FactCheck: Taking sides on the Affordable Care Act


Wednesday will be the 31st time the House has tried to repeal all or part of the Affordable Care Act. Without the Senate, it boils down to grandstanding, but it's an opportunity to once more for a FactCheck.

The House Oversight Subcommittee chair said Tuesday he wanted to find the effect of the Affordable Care Act on doctors and patients.

"For example, the law creates 159 new agencies, boards and committees to control how physicians do their jobs," Rep. Trey Gowdy, R-South Carolina, said.

FactCheck: That's not accurate. The 159 number comes from an organization founded by Newt Gingrich. The Congressional Research Service says the actual number of agencies is yet to be determined as the law goes into effect.

"First, the law cuts Medicare advantage, reducing choices for seniors, secondly the bill cuts overall Medicare spending by $500 billion over the next decade," Gowdy said.

FactCheck: That's not accurate. Republicans claim care will be rationed, but the law explicitly states the Independent Payment Advisory Board will not include any recommendation to ration health care or raise Medicare premiums for beneficiaries. The Department of Health and Human Services says 16 million seniors benefited this year from free preventive service. As for cutting $500 billion from Medicare, it's more accurate to say the growth in Medicare spending will be reduced by $500 billion over 10 years. Spending will still go up, just not as much.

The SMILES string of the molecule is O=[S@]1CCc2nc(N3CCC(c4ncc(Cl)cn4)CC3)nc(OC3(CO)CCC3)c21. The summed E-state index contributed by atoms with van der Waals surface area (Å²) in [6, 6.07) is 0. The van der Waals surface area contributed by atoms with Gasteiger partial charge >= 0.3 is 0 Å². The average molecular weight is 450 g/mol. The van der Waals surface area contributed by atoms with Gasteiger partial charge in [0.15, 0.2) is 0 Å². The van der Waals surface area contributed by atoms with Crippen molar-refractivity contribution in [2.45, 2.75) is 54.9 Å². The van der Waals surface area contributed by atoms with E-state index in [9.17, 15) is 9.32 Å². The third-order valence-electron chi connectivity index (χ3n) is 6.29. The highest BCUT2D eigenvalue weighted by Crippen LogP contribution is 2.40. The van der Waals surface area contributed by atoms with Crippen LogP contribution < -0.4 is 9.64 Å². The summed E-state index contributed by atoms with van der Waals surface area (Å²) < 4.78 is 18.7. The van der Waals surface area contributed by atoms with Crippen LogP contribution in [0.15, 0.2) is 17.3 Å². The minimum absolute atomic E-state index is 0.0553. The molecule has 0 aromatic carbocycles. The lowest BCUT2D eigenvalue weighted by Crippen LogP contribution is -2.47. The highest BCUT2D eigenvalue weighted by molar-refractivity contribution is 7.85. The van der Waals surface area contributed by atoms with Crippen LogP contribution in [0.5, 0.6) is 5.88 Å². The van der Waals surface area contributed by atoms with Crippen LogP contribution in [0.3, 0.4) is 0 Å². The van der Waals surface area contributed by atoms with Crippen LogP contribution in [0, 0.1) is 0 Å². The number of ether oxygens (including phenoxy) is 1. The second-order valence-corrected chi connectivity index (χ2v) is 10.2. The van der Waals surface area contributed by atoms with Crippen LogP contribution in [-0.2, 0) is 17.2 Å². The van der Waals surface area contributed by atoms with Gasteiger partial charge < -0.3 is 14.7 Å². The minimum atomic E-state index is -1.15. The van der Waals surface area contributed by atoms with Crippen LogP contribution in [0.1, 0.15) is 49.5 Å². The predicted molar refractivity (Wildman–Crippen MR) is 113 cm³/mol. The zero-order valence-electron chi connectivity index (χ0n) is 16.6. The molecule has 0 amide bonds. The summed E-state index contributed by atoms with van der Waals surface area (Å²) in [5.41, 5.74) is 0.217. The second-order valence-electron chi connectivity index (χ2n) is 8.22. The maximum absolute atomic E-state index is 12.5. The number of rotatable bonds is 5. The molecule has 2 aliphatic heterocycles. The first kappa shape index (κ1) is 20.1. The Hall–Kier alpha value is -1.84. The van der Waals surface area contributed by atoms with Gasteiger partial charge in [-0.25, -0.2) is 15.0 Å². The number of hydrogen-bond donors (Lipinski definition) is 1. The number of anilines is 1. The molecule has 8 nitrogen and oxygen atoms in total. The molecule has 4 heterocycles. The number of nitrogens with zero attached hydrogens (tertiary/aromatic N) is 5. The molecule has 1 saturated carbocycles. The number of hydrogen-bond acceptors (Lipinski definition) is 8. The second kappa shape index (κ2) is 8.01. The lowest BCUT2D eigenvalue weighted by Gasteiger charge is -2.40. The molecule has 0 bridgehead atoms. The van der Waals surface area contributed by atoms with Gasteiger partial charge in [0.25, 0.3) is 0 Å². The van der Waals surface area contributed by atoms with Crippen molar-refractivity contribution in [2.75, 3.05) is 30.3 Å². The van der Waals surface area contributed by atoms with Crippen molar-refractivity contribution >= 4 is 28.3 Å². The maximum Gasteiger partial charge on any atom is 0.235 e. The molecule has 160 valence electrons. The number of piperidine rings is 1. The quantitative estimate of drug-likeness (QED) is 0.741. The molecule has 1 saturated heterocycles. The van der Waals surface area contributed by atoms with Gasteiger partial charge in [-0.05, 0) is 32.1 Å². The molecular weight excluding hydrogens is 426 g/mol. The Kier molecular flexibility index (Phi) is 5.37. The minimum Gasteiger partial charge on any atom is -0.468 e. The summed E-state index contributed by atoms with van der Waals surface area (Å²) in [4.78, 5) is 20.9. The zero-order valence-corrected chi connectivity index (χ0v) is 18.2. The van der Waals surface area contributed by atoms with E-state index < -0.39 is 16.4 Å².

As for when the president says you can keep the coverage you like?

"This law will only make it more secure and more affordable," President Obama said.

FactCheck: That's not completely true. Companies will still be free to switch plans or even drop their plans, though they'll pay a penalty if they do.

"6.6 million college students remain on their parents' insurance policies," Rep. Danny K. Davis, D-Illinois, said.

FactCheck: That's a stretch. 6.6 million is the number of young adults that could possibly remain on their parents insurance policies, but the Department of Health and Human Services says 3.1 million young adults would not have health insurance if not for the law.

When the Republicans in Congress say that the health care law will raise people's taxes, that's not completely true either for the great majority of Americans. It will raise taxes on the wealthy, which brings up one more FactCheck. Tuesday, the vice president went after Republican presidential nominee Mitt Romney for refusing to make public his most recent tax returns.

"He wants you to show your papers but he won't show us his," Vice President Joe Biden said.

Romney's 2010 tax return shows he reported expenditures on his wife's dressage horse of $77,000; that's led to a lot of Internet talk about Romney taking a $77,000 tax deduction, but that's not accurate. Tax experts will tell you the passive loss on the Romney worksheet can only be deducted if there is a profit from the same activity and there wasn't, therefore no tax benefit for 2010, and while he could carry it forward, the allegation that he took the deduction for his wife's dressage horse is not accurate.

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